There is a City, unnamed but given the hints Kepler, mostly , a savvy reader can make a guess about which one it is. I found the setting vague and generic, with the most interesting bit the underground canal system the party finds themselves traversing near the end.
There's only so much urban grime and stink one can read about before it all starts to blend together. Character-wise, Valerian not only dominates the story, he's kind of the only one with a point.
Boy is shy and mostly does whatever Valerian wants. Willow, too, is only there to draw out some exposition and to challenge Valerian on a few points.
In other words, in a children's book, the children are really basically side characters. And I found it really aggravating Kepler appears to be the historical figure, only instead of being a strong Christian, he comes off as a jerk who may have been dabbling in the same dark powers Valerian unwisely called.
I didn't buy the ending either. Well, one vital sentence: Boy lived on the streets and then with a temperamental and somewhat abusive guardian.
Valerian had it all, lost it all, and is about to pay with his life. Boy has never had to deal with the kinds of relationships Valerian has knownfriendships, unrequited love, enemies, etc.
And I was annoyed that the murders that seemed to be such a big part of the plot are left completely dangling. At first I thought Valerian's magic had spawned some phantom that killed for fun or to sustain itself, but that doesn't seem to be true.
It's actually highly unlikely Valerian was the one to commit the murders, as well despite the smoke at the second , which leaves the annoying question of who it was.
He's literally the only character other than an extremely obese and bad-tempered singer who gets any screen time and would've been around to try.
Overall, this isn't necessarily badly written, but I had to force myself through. It was hard to care about Boy when he shows so little agency, and the conclusion to Valerian's plot was more or less what I had expected.
I rate this book Neutral. See my reviews and more at https: Oct 23, Sara Majewski rated it liked it Shelves: They are days when magic is in abundance and the spirits of the long lost dead roam free.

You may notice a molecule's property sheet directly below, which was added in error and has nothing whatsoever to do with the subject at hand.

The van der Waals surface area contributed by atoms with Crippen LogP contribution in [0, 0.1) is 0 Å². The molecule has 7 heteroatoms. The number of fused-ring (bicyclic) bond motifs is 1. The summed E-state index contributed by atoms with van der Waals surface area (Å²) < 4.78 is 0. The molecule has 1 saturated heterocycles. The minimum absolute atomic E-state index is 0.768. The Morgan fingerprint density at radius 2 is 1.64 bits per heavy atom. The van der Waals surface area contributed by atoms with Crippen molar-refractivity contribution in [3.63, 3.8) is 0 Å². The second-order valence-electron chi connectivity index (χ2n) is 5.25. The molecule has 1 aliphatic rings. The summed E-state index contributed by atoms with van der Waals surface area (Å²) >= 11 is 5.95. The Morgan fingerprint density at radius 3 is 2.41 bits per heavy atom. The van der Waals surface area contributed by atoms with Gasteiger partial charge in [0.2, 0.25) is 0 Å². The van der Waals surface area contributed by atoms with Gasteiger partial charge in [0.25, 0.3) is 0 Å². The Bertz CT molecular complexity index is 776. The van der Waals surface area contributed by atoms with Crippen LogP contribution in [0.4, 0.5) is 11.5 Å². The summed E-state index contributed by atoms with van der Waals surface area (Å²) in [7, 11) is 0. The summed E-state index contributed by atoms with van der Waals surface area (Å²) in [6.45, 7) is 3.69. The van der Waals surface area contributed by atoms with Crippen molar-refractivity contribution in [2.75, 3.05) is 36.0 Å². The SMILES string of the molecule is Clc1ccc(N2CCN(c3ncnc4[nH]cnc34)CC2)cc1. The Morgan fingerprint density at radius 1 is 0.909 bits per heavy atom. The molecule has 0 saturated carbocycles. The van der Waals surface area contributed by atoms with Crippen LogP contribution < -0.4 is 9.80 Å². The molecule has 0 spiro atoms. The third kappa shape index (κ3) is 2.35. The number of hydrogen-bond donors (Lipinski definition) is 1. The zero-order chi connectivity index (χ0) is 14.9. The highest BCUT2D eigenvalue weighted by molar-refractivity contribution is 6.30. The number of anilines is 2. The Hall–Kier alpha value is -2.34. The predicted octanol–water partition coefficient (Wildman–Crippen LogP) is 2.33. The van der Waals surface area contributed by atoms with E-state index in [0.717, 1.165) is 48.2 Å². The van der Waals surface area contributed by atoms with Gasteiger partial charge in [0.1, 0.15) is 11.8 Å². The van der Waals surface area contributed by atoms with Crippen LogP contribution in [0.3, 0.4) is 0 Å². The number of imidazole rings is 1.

Anything is possible in such times. In this dark fantasy novel, we follow in the footsteps of Boy, a young enigmatic orphan who works as a servant, and his master whom he fears, the magician Valerian.
Valerian has always been quite harsh; but his behavior has suddenly switched to anxious and on edge. Boy is sent on strange quests by Valerian's order, with no reason provided to him other than to do what he is told or face a beating.
As he begins to ponder why he is acting in such a strange manner, he learns the reason why; Valerian only has a few days left to live.
Along with witty orphan Willow, Valerian and Boy set out on a grim journey to somehow save the life of the magician or pay the price for the cursed pact he made with an evil entity many years ago.
The thing I liked most about this book was the overall setting and tone. It's very suspenseful and dark, and is very successful and coming off and such.
One could say it gave me the "creeps". Being the dark novel addict that I am, it takes a well-described book to give me the shivers and I can say this book achieved.
Anything that can accomplish the feat of doing such for me truly deserves my applause. The story was also something I thoroughly enjoyed.
Combined with the book's chilling atmosphere, the story was almost engrossing. However, there are two qualities that shroud its story and tone.
First is the characterization; I felt it was not honed to it's full potential. A scornful man with a dark past, a witty orphan girl, a fearful boy stricken with amnesia; they all feel a bit cliche to me.
I especially feel the author was lazy with Boy. Really, couldn't you have given him a name? Secondly, the book's writing is a little too easy to read and in some places not well described or rushed.